I’ve been thinking a lot today about Marissa Alexander, the woman who could be incarcerated for as long as sixty years for firing a single warning shot in the direction of her abusive husband. Today she is back in court, again, requesting immunity under “stand your ground” in light of new evidence of her husband’s abuse. The shot most certainly not heard around world injured no one and may well have saved her from further abuse at the hands of a violent man. It has not, however, saved her from abuse at the hands of the courts. In 2012 she was convicted of aggravated assault and sentenced to 20 years in prison. Marissa Alexander had given birth a week before the incident, her husband had beaten her up during her pregnancy, and she had a court injunction that was supposed to keep him away from her. She also had a license to carry a concealed weapon, was trained in using the weapon – and, it bears repeating – no one was hurt.

At the time of her trial and verdict the Court denied her right to use a gun in self-defense under the “stand your ground” law in Florida. The contrast to the ruling in the case of the death of Trayvon Martin at the hands of George Zimmerman seemed a clear demonstration of how racism, even in our era of “colorblindness” (see Michelle Alexander’s The New Jim Crow) permeates the law enforcement, judicial and penal systems.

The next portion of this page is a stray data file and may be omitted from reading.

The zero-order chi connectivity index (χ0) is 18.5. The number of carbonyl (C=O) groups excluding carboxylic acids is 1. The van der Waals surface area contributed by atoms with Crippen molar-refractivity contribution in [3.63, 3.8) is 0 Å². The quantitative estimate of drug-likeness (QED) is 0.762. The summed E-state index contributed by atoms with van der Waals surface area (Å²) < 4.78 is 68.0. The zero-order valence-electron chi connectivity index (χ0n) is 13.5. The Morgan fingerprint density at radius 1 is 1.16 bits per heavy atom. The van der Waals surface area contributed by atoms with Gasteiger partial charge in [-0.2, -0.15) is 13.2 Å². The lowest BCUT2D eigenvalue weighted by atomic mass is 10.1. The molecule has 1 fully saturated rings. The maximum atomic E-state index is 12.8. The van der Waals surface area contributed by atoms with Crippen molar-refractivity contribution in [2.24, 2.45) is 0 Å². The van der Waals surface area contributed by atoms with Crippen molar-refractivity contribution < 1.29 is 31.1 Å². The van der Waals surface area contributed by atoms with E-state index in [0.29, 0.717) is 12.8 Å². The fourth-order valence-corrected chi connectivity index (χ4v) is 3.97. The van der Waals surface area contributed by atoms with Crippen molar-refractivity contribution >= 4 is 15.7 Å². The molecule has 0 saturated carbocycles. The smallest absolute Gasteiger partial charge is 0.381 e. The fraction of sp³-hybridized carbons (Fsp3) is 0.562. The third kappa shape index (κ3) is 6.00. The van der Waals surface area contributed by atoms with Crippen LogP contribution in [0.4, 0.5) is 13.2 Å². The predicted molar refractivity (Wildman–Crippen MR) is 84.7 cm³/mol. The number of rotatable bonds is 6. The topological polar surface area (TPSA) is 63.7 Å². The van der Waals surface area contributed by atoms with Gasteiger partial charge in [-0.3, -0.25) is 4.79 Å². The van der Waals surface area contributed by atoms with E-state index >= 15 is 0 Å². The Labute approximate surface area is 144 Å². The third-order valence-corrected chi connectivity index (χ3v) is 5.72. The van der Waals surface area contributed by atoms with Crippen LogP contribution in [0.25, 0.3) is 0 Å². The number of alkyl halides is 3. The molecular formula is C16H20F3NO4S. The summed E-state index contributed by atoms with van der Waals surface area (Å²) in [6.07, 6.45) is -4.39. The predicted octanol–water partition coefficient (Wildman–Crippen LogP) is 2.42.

But today when I read her message to her three children who are growing up without their mother, I’ve been thinking more about Marissa Alexander’s gender.

For the past six years I’ve spent a great deal of time with women in the Boston area who had been incarcerated in Massachusetts. Studies consistently show that the about 70% of women drawn into the correctional system have been targets of physical and sexual violence (Meda Chesney-Lind has written powerfully about this issue.) In my own observations this estimate may actually be on the low side. Furthermore, having been in prison sets women up for further abuse and assault. As “ex-offenders” they lose their eligibility for government-subsidized housing and as a consequence are likely to become homeless. In fact, a 23 city report by the United States Conference of Mayors confirms that domestic violence is the primary cause of homelessness for women (www.usmayors.org). Women who are homeless or insecurely housed are vulnerable to assault on the streets, and, with few alternatives available, may move in with a man who is – as several women I know put it – “sketchy” which puts them at even greater risk of intimate partner violence.

Why – despite efforts our society has put into helping victims of violence – do Marissa Alexander and so many other women continue to suffer intimate partner assaults, abuse, sexual exploitation, and rape? The Violence against Women Act, signed into law by President Bill Clinton on September 13, 1994, increased penalties for repeat sex offenders, trained law enforcement officers and established the National Domestic Violence Hot Line. We have police, social workers, psychologists, battered women’s shelters, rape crisis hot lines, mandatory reporting requirements – surely these should have, or at the very least, could have solved the problem of violence against women. We have public proclamations that raise awareness of childhood sexual abuse, date rape and domestic battering. But the culture of violence that endangers women, children, and many men has not changed; rates of gender violence have not declined; and men who rape or abuse women are unlikely to be charged with a crime, if charged they are unlikely to be convicted, and if convicted are unlikely to serve significant prison time (more on this in the National Violence Against Women Survey).